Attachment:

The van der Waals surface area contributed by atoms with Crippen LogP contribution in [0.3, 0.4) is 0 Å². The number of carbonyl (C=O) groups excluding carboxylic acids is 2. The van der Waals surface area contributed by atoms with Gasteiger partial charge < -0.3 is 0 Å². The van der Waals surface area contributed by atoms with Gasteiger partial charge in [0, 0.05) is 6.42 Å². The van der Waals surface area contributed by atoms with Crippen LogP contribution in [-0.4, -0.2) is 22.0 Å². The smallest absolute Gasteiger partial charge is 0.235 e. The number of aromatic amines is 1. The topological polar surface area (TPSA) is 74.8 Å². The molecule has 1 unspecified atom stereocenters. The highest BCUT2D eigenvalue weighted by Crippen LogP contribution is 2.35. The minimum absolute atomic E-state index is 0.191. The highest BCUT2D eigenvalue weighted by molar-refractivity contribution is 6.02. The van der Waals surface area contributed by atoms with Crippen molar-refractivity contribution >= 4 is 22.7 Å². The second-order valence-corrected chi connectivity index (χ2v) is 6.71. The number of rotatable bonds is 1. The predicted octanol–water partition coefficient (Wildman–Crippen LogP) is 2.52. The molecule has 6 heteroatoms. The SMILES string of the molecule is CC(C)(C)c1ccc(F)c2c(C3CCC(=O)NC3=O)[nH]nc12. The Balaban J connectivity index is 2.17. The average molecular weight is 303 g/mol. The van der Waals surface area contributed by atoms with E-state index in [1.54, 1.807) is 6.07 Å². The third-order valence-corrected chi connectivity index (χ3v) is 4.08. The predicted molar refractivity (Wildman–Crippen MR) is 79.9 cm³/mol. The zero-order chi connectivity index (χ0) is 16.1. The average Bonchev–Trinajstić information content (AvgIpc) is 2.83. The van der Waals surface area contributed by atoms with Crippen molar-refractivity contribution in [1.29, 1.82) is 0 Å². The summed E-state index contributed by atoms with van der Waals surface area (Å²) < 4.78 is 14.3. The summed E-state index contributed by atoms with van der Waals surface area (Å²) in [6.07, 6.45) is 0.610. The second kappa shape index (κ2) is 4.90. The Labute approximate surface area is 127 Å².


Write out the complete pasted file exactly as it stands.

The van der Waals surface area contributed by atoms with Crippen LogP contribution in [0.3, 0.4) is 0 Å². The number of carbonyl (C=O) groups excluding carboxylic acids is 2. The van der Waals surface area contributed by atoms with Gasteiger partial charge < -0.3 is 0 Å². The van der Waals surface area contributed by atoms with Gasteiger partial charge in [0, 0.05) is 6.42 Å². The van der Waals surface area contributed by atoms with Crippen LogP contribution in [-0.4, -0.2) is 22.0 Å². The smallest absolute Gasteiger partial charge is 0.235 e. The number of aromatic amines is 1. The topological polar surface area (TPSA) is 74.8 Å². The molecule has 1 unspecified atom stereocenters. The highest BCUT2D eigenvalue weighted by Crippen LogP contribution is 2.35. The minimum absolute atomic E-state index is 0.191. The highest BCUT2D eigenvalue weighted by molar-refractivity contribution is 6.02. The van der Waals surface area contributed by atoms with Crippen molar-refractivity contribution >= 4 is 22.7 Å². The second-order valence-corrected chi connectivity index (χ2v) is 6.71. The number of rotatable bonds is 1. The predicted octanol–water partition coefficient (Wildman–Crippen LogP) is 2.52. The molecule has 6 heteroatoms. The SMILES string of the molecule is CC(C)(C)c1ccc(F)c2c(C3CCC(=O)NC3=O)[nH]nc12. The Balaban J connectivity index is 2.17. The average molecular weight is 303 g/mol. The van der Waals surface area contributed by atoms with E-state index in [1.54, 1.807) is 6.07 Å². The third-order valence-corrected chi connectivity index (χ3v) is 4.08. The predicted molar refractivity (Wildman–Crippen MR) is 79.9 cm³/mol. The zero-order chi connectivity index (χ0) is 16.1. The average Bonchev–Trinajstić information content (AvgIpc) is 2.83. The van der Waals surface area contributed by atoms with Crippen molar-refractivity contribution in [1.29, 1.82) is 0 Å². The summed E-state index contributed by atoms with van der Waals surface area (Å²) < 4.78 is 14.3. The summed E-state index contributed by atoms with van der Waals surface area (Å²) in [6.07, 6.45) is 0.610. The second kappa shape index (κ2) is 4.90. The Labute approximate surface area is 127 Å².